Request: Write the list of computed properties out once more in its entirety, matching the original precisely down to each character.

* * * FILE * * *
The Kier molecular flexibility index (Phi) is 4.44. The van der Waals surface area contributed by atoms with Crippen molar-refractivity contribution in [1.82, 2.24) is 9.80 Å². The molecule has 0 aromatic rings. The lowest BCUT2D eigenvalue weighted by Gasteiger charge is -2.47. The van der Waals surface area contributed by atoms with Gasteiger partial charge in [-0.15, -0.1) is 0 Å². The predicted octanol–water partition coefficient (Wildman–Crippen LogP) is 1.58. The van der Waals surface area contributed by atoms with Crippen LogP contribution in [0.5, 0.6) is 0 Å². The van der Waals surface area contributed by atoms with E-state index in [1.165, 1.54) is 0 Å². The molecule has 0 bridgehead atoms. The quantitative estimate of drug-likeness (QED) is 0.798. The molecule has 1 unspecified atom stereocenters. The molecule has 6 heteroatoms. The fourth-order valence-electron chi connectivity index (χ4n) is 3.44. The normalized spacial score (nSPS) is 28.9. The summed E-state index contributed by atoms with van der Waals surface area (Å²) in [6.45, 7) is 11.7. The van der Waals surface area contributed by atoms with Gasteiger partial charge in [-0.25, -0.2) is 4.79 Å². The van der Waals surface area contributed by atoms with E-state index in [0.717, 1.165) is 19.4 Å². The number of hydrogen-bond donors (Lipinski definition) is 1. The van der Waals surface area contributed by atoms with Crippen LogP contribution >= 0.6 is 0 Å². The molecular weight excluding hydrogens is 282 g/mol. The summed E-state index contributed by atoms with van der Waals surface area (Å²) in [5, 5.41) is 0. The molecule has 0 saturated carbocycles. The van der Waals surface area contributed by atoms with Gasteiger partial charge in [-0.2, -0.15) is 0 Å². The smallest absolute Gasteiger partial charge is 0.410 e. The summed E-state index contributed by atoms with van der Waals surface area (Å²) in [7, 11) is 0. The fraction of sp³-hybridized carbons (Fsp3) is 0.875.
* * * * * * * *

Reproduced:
The Kier molecular flexibility index (Phi) is 4.44. The van der Waals surface area contributed by atoms with Crippen molar-refractivity contribution in [1.82, 2.24) is 9.80 Å². The molecule has 0 aromatic rings. The lowest BCUT2D eigenvalue weighted by Gasteiger charge is -2.47. The van der Waals surface area contributed by atoms with Gasteiger partial charge in [-0.15, -0.1) is 0 Å². The predicted octanol–water partition coefficient (Wildman–Crippen LogP) is 1.58. The van der Waals surface area contributed by atoms with Crippen LogP contribution in [0.5, 0.6) is 0 Å². The van der Waals surface area contributed by atoms with E-state index in [1.165, 1.54) is 0 Å². The molecule has 0 bridgehead atoms. The quantitative estimate of drug-likeness (QED) is 0.798. The molecule has 1 unspecified atom stereocenters. The molecule has 6 heteroatoms. The fourth-order valence-electron chi connectivity index (χ4n) is 3.44. The normalized spacial score (nSPS) is 28.9. The summed E-state index contributed by atoms with van der Waals surface area (Å²) in [6.45, 7) is 11.7. The van der Waals surface area contributed by atoms with Gasteiger partial charge in [-0.25, -0.2) is 4.79 Å². The van der Waals surface area contributed by atoms with E-state index in [0.717, 1.165) is 19.4 Å². The number of hydrogen-bond donors (Lipinski definition) is 1. The van der Waals surface area contributed by atoms with Crippen LogP contribution >= 0.6 is 0 Å². The molecular weight excluding hydrogens is 282 g/mol. The summed E-state index contributed by atoms with van der Waals surface area (Å²) in [5, 5.41) is 0. The molecule has 0 saturated carbocycles. The van der Waals surface area contributed by atoms with Gasteiger partial charge in [-0.2, -0.15) is 0 Å². The smallest absolute Gasteiger partial charge is 0.410 e. The summed E-state index contributed by atoms with van der Waals surface area (Å²) in [7, 11) is 0. The fraction of sp³-hybridized carbons (Fsp3) is 0.875.